John Quigley's occupation was 'cotton spinner' as detailed in 1881 death certificate of his son Peter. John was recorded as deceased then.
John was recorded in 1895 in his son Michael's death certificate as a 'cotton weaver'. 2 3 5 6 7 8
THE COTTON INDUSTRY
The first two cotton mills in Scotland were started with English capital. The third, at Johnstone, Renfrewshire, was started with Paisley capital.
Early in the 18th century cotton was a luxury textile imported from India, and to protect native fabrics like wool and linen, the British government imposed prohibitive import restrictions on it.
In the 1780s cotton grown in the New World and spun on Arkwright water frames or Crompton's mule jennies in Britain, invaded the textile world. The article was better than a hand made article for the cotton yarn was more firm and even. Soon cotton was so popular, it was displacing linen in common use. Handloom products continued until after the Napoleonic Wars when powerloom weaving was introduced. Trade and manufacture was also affected by Britain being at war with the US from 1812.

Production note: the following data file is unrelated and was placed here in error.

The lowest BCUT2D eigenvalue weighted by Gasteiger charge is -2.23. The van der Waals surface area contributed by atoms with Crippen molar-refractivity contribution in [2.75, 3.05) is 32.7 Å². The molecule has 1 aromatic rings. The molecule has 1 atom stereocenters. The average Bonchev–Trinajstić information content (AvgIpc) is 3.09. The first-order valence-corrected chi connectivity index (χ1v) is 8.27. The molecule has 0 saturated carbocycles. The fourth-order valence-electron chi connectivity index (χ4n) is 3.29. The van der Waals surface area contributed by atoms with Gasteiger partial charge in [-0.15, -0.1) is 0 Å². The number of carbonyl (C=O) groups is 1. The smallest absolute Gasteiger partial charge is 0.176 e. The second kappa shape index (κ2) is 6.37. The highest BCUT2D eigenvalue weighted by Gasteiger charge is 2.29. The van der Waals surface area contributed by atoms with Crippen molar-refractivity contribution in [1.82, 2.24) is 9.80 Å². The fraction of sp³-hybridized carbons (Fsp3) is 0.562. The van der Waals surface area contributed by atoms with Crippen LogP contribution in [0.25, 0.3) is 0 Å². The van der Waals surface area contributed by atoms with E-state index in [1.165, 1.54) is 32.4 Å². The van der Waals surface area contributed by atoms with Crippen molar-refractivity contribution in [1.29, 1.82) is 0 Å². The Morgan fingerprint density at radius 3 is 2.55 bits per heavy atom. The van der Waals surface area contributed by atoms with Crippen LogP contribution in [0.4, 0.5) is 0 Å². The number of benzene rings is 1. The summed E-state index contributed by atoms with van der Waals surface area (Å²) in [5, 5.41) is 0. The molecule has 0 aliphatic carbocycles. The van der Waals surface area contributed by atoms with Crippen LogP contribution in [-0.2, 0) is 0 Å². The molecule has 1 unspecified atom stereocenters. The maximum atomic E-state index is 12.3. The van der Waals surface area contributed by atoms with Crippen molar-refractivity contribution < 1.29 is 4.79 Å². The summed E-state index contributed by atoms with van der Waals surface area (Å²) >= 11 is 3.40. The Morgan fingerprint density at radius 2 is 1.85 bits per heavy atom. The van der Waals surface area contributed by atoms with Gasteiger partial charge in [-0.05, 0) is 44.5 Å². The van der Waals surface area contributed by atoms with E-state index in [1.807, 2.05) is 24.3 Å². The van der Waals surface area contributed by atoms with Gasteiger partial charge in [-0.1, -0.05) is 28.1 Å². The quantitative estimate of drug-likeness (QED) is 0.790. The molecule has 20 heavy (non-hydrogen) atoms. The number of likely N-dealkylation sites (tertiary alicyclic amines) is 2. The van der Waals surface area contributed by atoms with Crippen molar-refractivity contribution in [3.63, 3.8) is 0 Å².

The first cotton mills in Scotland were driven by water power and were located mostly in relatively isolated areas beside those rivers and streams which provided sufficient supplies of water.
From the early 1790s onwards the industry was transformed by the introduction of steam-powered engines, which enabled mills to be erected in urban areas. This was of great significance to cotton masters apparently because by the early 1790s all the most convenient and economic water-power sites had been exploited, and only steam power, employing Watt's new engine, could break the limitations on growth imposed by a shortage of power.